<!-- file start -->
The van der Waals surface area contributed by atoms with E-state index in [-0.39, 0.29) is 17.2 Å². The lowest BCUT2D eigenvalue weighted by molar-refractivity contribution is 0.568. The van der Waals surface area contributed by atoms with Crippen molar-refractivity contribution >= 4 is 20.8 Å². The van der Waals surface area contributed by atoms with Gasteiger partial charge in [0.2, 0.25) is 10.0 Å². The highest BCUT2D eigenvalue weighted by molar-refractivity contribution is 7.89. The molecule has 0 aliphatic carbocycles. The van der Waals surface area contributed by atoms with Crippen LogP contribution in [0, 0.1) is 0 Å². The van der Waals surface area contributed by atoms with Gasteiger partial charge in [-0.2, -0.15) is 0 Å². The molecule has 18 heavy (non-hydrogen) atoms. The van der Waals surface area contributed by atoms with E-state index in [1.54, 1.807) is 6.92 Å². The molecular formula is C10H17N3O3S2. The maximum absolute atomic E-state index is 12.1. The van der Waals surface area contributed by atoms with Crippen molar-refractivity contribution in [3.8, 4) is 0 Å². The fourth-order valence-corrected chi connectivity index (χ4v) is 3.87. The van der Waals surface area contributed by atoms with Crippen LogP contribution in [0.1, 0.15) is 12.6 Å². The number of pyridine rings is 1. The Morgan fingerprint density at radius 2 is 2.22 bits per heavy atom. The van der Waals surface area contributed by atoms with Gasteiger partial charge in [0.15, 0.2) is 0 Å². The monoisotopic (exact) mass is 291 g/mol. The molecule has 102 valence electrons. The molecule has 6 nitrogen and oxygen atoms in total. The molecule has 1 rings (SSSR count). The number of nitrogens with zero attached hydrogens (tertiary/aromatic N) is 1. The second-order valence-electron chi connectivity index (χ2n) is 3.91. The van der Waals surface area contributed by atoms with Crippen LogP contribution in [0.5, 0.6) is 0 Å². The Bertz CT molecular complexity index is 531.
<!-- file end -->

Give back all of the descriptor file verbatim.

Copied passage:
The van der Waals surface area contributed by atoms with E-state index in [-0.39, 0.29) is 17.2 Å². The lowest BCUT2D eigenvalue weighted by molar-refractivity contribution is 0.568. The van der Waals surface area contributed by atoms with Crippen molar-refractivity contribution >= 4 is 20.8 Å². The van der Waals surface area contributed by atoms with Gasteiger partial charge in [0.2, 0.25) is 10.0 Å². The highest BCUT2D eigenvalue weighted by molar-refractivity contribution is 7.89. The molecule has 0 aliphatic carbocycles. The van der Waals surface area contributed by atoms with Crippen LogP contribution in [0, 0.1) is 0 Å². The van der Waals surface area contributed by atoms with Gasteiger partial charge in [-0.2, -0.15) is 0 Å². The molecule has 18 heavy (non-hydrogen) atoms. The van der Waals surface area contributed by atoms with E-state index in [1.54, 1.807) is 6.92 Å². The molecular formula is C10H17N3O3S2. The maximum absolute atomic E-state index is 12.1. The van der Waals surface area contributed by atoms with Crippen molar-refractivity contribution in [3.8, 4) is 0 Å². The fourth-order valence-corrected chi connectivity index (χ4v) is 3.87. The van der Waals surface area contributed by atoms with Crippen LogP contribution in [0.1, 0.15) is 12.6 Å². The number of pyridine rings is 1. The Morgan fingerprint density at radius 2 is 2.22 bits per heavy atom. The van der Waals surface area contributed by atoms with Gasteiger partial charge in [0.15, 0.2) is 0 Å². The monoisotopic (exact) mass is 291 g/mol. The molecule has 102 valence electrons. The molecule has 6 nitrogen and oxygen atoms in total. The molecule has 1 rings (SSSR count). The number of nitrogens with zero attached hydrogens (tertiary/aromatic N) is 1. The second-order valence-electron chi connectivity index (χ2n) is 3.91. The van der Waals surface area contributed by atoms with Crippen LogP contribution in [0.5, 0.6) is 0 Å². The Bertz CT molecular complexity index is 531.